“What did he tell me? He told me a lot of things,” he answers, laughing.

“The thing about how basically anyone can be an architect.”

“Ah. Right. Dennis always told me that with architecture, to be successful, you really have to put in the time. You may have an innate skill or talent, but if you don’t put in the time, you’re not going to go anywhere. And if you don’t have the skill, but you put in the time, you might.”

The concept exemplifies the kind of faith required to make successful art that led Tia to her current watercolor-flow practice, in which she creates a new painting every day. She says it conjures a similar effect to yoga or meditation, forcing her to stay in the present moment. Looking at the paintings, you can see her reaching for a kind of freedom in each brush stroke. “If the moment is all you have, you can’t project too far out. You can’t think to yourself, ‘I’ll get that when I’m 65.’ You might not make it to 65. Instead, I try to focus on what I can work on today.”

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With their tightly wound family unit, they’re free to enjoy the sun, harvest vegetables from their garden, watch their children grow and continue tackling life’s larger questions, transforming into their own answers. “I remember very consciously thinking about how so often, people get a secure job that they might not love, but that they can handle doing for a number of years before they retire and pursue their passions,” says Tia. “I kept thinking, ‘Why wouldn’t you just find a way to do what you want to do and make it work?’ Making things brings me closer to my purpose,” she concludes, affirmatively.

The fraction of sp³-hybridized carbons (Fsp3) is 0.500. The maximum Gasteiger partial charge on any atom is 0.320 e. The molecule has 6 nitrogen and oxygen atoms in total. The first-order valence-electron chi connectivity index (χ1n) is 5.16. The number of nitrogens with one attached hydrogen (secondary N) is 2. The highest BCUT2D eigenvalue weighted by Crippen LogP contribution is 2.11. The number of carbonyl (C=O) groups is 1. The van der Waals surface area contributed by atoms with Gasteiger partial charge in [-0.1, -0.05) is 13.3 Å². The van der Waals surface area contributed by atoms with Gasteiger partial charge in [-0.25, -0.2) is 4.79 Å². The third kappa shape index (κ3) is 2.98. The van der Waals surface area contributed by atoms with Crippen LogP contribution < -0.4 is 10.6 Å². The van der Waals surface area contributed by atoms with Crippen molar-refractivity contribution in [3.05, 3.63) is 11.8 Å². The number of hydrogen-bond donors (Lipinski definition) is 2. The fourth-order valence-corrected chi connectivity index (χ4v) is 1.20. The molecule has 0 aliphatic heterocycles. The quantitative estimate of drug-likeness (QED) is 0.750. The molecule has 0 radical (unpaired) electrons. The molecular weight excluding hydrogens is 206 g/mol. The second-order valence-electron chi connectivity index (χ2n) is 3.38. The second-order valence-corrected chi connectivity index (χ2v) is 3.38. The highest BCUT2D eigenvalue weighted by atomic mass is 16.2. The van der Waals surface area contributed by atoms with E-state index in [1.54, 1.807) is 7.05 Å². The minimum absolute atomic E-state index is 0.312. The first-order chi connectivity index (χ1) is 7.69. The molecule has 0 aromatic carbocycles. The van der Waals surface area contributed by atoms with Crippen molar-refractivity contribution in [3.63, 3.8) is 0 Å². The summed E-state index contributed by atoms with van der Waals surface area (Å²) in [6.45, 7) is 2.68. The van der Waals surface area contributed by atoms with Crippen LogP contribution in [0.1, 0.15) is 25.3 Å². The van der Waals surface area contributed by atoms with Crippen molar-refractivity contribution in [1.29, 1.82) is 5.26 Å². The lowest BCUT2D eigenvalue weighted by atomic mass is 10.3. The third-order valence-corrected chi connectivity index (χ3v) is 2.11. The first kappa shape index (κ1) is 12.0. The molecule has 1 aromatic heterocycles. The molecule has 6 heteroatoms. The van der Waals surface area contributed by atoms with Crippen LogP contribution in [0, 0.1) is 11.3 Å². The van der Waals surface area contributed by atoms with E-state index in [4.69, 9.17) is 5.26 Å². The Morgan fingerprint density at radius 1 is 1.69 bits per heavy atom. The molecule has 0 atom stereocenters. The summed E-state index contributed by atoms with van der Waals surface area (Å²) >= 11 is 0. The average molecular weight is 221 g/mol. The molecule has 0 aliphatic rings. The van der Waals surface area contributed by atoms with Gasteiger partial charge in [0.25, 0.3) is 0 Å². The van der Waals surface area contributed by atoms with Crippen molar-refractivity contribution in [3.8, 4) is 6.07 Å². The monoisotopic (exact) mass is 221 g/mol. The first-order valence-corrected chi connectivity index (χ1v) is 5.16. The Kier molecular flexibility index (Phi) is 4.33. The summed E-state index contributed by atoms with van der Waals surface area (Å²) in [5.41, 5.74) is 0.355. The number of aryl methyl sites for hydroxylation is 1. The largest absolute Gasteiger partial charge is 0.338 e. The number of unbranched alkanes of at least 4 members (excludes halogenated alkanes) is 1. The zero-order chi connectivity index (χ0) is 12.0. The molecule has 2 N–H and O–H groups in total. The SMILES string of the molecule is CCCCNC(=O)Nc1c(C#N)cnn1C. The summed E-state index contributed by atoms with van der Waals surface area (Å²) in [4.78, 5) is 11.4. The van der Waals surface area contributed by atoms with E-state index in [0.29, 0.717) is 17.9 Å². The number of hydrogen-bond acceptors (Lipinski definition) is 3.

“Right,” her husband adds. “And if you’re doing something you really enjoy, you might not even want to retire. You don’t need a 401k, because you’re going to work until you die, doing what you love.”

All photos by Attilio D’Agostino. This story was originally published in ALIVE Magazine Issue Three. Purchase a copy or subscribe to ALIVE at alivemag.com/subscribe.